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Entries in fampreneur (1)


Is There a Dark Side to Starting a Fampreneur Business?

Last month, we discussed the fampreneur phenomenon and the fact that a lot of moms have chosen to go this route instead of striking off on their own while other family members keep their traditional jobs.

As a quick refresher, that article brought out that “the term “fampreneur” – coined by BusinessesForSale.com, a global marketplace for buying and selling businesses – describes groups of “two or more family members who invest together in a business venture in order to spread the risk while capitalizing on the loyalty and commitment that comes with strong family ties.”

It went on to explain how this phenomenon seems to be a natural progression of the improving economy which is allowing families to more confidently assume the inherent risk of starting a business in expectation of greater rewards.

But, there are always at least two sides to every story and the truth is always somewhere near the middle. So, is there a dark side to being a fampreneur?

Where Family Businesses Go Wrong

Financial risk is a necessary evil in every entrepreneurial venture. In the case of fampreneur businesses, that risk is spread across multiple family members. But, being realistic, that doesn’t usually mean the risk is lessened. Read the global fampreneur report.

For example, if the fampreneur partners are husband and wife, they’re still taking on the full financial risk as a household. This can lead to stress and other related difficulties if things go poorly for an extended period.

Stress is also a factor in starting any business, but let’s face it: we all tend to take our stress out on family more than other coworkers or business associates. When our coworkers and business associates are family, the combination can be volatile.

Emotions running high can ramp up the stress level and create an environment where poor decisions are made or hasty action is taken. Highly emotional decisions are the enemy of smart, strategic decision making for your business.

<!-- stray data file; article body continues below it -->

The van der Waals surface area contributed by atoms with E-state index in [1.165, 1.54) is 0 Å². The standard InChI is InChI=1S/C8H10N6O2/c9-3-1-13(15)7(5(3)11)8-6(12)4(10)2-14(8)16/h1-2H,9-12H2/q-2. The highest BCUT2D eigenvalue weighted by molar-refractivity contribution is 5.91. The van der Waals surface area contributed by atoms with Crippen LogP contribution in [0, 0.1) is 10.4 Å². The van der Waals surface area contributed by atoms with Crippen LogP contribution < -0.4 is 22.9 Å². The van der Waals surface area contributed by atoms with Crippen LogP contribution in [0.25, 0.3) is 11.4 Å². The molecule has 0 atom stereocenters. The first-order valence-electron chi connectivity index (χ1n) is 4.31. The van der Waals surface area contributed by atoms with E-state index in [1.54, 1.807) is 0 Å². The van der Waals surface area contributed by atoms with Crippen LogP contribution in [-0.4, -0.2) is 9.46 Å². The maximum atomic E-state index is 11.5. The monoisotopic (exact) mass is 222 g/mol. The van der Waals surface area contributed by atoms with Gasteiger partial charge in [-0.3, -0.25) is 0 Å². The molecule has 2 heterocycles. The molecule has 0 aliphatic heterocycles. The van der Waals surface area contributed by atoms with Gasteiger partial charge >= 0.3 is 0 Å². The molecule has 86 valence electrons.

Once again, no one knows how to push our emotional buttons like family, and we’re good at doing the same to them. Whether it’s anger, disappointment, frustration, or even jealousy, our emotions burn stronger and hotter when family is involved, so you can expect the negative outcomes to be stronger as well.

A failure to plan adequately is also a very common plight in family businesses, specifically when it comes to succession planning. If you’re hoping to start a family business that your children and grandchildren will take over when you retire, the statistics say there’s only a 48% chance you’ll succeed in doing so.

The reason is not because nearly half the children who grow up with family businesses in the household aren’t interested in taking over down the road. It’s because only 29% of family businesses have formal succession plans in place, and most of the other 71% haven’t even thought of it.

In all these cases, fampreneur businesses can and will suffer from the same plights if they’re not handled properly.

How Fampreneur Businesses Can Get it Right

No, it’s not complicated, but it’s also not the easiest thing in the world.

To succeed where many family businesses fail, a fampreneur needs to go into the venture with eyes wide open. They need to understand and accept that all of the above pressures are naturally going to be working against them because they are going into business with family right from the start, and they need to actively work against that natural inclination.

That means making a concerted effort to leave personal matters at home and leave business matters at the job. It means forcing yourself to treat family members just as you would any other employee, coworker, or business partner. And it means taking the time to formalize absolutely every agreement – including a succession plan – legally and in writing so there are no misunderstandings down the road.

By taking this deliberate action, a fampreneur can reap the benefits of going into business with family while avoiding the most common pitfalls.